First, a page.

Dangercast #10 – Initiatives

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Roy van de Water, Jade Meskill, and Derek Neighbors discuss the Gangplank initiatives.

Transcript

Jade Meskill:  Hello, welcome to the “Dangercast,” where we talk about the culture and design of “Gangplank.” I am Jade Meskill.

Roy van de Water:  I am Roy van de Water.

Derek Neighbors:  And I’m Derek Neighbors.

Jade:  Today, we wanted to talk about the different initiatives that we have going on around Gangplank. Where should we begin?

Derek:  Maybe we could talk a little bit of what initiatives are. When I look at Gangplank, it started to boil down…What is it that we really need in a community to be successful? And so those became the initiatives.

These are the big broad strokes of ‑‑ these are the thing that a creative community needs to thrive and to grow and to continue to move forward. Those became the initiatives. The general rule of thumb is that anything that happens in Gangplank should align to one or more of the initiatives in Gangplank.

If it doesn’t we have to ask the question “Is it something Gangplank should really be doing or not doing”? Or “Is this something new enough that it needs a new initiative”? We’ve got enough out there, we probably are not going to find too many initiatives we need, they’re going to fall underneath them.

Which is not to be confused with programs. Programs are actual things, whether it be events, whether it be tracks, whether it be different implementations or tactical pieces. Think of as the strategy of Gangplank and programs under initiatives are the tactical implementation of “How do you make that initiative come to life”?

[crosstalk]

Jade:  I just want to give a simple example.

Roy:  Would the Brownbag be a program and it would fall into the Academy initiative?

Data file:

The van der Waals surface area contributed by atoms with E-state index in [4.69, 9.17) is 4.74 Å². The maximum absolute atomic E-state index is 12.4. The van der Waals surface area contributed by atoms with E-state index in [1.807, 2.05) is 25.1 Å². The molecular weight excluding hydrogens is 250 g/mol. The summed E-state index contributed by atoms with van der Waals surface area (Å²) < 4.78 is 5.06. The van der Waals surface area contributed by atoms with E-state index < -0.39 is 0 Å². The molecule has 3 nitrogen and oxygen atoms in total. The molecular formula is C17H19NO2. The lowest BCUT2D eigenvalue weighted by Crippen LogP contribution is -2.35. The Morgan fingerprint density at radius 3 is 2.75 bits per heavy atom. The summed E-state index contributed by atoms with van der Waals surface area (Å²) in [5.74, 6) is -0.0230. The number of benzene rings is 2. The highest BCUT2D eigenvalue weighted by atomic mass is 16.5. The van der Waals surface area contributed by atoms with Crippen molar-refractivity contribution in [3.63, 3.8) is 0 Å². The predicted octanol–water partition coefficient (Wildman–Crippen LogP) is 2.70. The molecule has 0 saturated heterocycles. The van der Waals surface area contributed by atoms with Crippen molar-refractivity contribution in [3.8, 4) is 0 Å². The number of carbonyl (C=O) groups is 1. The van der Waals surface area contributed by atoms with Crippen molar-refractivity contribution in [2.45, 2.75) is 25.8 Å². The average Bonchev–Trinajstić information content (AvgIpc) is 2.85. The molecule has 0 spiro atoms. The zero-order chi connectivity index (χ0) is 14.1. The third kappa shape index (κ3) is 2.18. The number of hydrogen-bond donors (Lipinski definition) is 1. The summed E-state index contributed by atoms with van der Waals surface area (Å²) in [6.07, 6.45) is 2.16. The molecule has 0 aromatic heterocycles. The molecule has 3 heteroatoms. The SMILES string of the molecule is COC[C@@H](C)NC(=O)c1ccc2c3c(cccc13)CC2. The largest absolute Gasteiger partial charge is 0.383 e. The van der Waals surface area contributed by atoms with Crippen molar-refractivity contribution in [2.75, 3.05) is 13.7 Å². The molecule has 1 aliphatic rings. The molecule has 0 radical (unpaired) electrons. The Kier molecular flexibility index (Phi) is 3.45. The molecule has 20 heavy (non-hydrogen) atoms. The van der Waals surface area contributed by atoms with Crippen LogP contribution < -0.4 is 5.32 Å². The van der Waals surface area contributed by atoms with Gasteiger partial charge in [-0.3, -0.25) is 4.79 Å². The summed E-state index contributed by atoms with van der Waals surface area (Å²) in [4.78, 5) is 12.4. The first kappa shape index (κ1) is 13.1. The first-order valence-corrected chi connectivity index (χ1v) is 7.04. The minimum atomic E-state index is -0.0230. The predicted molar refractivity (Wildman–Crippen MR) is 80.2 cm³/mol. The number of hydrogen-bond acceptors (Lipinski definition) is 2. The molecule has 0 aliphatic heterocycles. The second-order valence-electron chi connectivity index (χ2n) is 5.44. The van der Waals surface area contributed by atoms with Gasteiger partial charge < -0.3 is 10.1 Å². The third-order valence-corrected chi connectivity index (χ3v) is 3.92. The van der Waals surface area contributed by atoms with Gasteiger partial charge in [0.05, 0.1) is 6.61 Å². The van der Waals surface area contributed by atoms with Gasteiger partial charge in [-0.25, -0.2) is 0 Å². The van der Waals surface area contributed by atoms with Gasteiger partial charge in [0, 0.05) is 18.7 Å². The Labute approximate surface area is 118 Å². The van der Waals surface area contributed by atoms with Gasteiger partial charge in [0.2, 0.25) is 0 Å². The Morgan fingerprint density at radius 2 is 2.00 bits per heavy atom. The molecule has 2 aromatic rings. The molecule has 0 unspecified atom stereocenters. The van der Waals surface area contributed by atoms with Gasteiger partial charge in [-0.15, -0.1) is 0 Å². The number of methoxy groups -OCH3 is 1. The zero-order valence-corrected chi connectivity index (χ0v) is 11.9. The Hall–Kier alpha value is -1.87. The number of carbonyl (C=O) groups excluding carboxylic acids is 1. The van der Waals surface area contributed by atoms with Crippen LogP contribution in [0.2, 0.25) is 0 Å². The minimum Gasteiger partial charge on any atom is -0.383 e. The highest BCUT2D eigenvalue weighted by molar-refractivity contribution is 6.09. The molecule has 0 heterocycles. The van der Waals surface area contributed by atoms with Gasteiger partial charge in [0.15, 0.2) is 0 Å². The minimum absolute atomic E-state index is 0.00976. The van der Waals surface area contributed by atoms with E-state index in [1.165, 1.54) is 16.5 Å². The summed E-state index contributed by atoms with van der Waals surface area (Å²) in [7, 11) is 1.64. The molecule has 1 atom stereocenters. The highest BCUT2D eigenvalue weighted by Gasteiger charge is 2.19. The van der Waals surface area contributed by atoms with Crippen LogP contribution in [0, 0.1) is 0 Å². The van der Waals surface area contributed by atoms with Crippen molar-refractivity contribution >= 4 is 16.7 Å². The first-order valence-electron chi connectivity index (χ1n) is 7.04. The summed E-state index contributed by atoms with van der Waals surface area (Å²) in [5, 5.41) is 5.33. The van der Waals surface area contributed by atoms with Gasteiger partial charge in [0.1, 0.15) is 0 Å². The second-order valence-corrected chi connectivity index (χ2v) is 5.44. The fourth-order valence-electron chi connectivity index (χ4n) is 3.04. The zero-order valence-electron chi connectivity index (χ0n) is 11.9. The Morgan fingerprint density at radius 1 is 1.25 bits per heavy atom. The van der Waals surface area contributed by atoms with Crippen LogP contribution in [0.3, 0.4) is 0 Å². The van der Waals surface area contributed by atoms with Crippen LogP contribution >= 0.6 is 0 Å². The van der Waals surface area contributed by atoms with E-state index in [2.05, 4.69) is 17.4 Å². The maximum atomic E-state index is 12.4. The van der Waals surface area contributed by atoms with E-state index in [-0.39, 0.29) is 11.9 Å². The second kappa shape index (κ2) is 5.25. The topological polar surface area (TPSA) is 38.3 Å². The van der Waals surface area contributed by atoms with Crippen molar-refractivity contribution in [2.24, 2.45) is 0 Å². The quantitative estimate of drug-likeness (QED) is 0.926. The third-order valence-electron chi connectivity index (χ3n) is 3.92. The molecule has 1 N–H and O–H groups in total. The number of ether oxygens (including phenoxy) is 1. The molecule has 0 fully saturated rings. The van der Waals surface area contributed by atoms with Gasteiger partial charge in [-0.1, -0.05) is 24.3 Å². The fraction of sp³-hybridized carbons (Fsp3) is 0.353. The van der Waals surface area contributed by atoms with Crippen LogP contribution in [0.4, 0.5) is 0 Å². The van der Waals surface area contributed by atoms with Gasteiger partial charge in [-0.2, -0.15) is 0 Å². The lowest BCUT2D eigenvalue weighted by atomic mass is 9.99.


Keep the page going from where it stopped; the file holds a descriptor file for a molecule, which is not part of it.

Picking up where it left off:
Derek:  That’s correct. Something that might happen on a regular basis or be an event or a different structured thing, that happens to be a program. Brownbags are a great example of…Brownbag happens every single week.

The goal of the program is to provide content to people in an informal learning environment that fits within their day. Short bite, onetime thing. You might only come to one a year, you might come to one a week, you might come to one a month.

It falls under the initiative of Gangplank Academy which is really about learning and doing those. The program should align to the initiative that is trying to be achieved in the area.

Jade:  Just like having a podcast studio is a program that belongs under our studio’s initiatives.

Derek:  That’s correct.

Jade:  Let’s list off what initiatives we have at this moment. I’ll read them off. We’ve got Academy, Business, Health, Gangplank Junior, Labs, Studios, and Local.

Roy:  Guessing off that, I’m assuming academies is learning‑based. About self‑betterment in the form of knowledge, like, increasing your own knowledge and skills?

Derek:  If you remember, one of the manifestos items is learning over expertise. One of the things Academy was really designed to do was be two‑fold. One, yes it’s a learning piece, but the second thing it was designed to do is…

Right now, the educational system is kind of defunct in that you don’t have a lot…

Jade:  Just kind of.

Derek:  Yeah. You don’t have a whole lot of practical knowledge happening. It’s a lot of theory. One of the things Academy was trying to do was go out and get people in the real world who do this for their living to get them to come in and to teach other people in short, burstable formats.

So we get a lot of people who would like to learn something new, but they are not willing to sign up for a community college or a university program that’s 25 weeks long, or 20 weeks long, two to three nights a week, or one night a week. But they would gladly come in for a one‑hour session three times in a month, or come in for a single half‑hour session.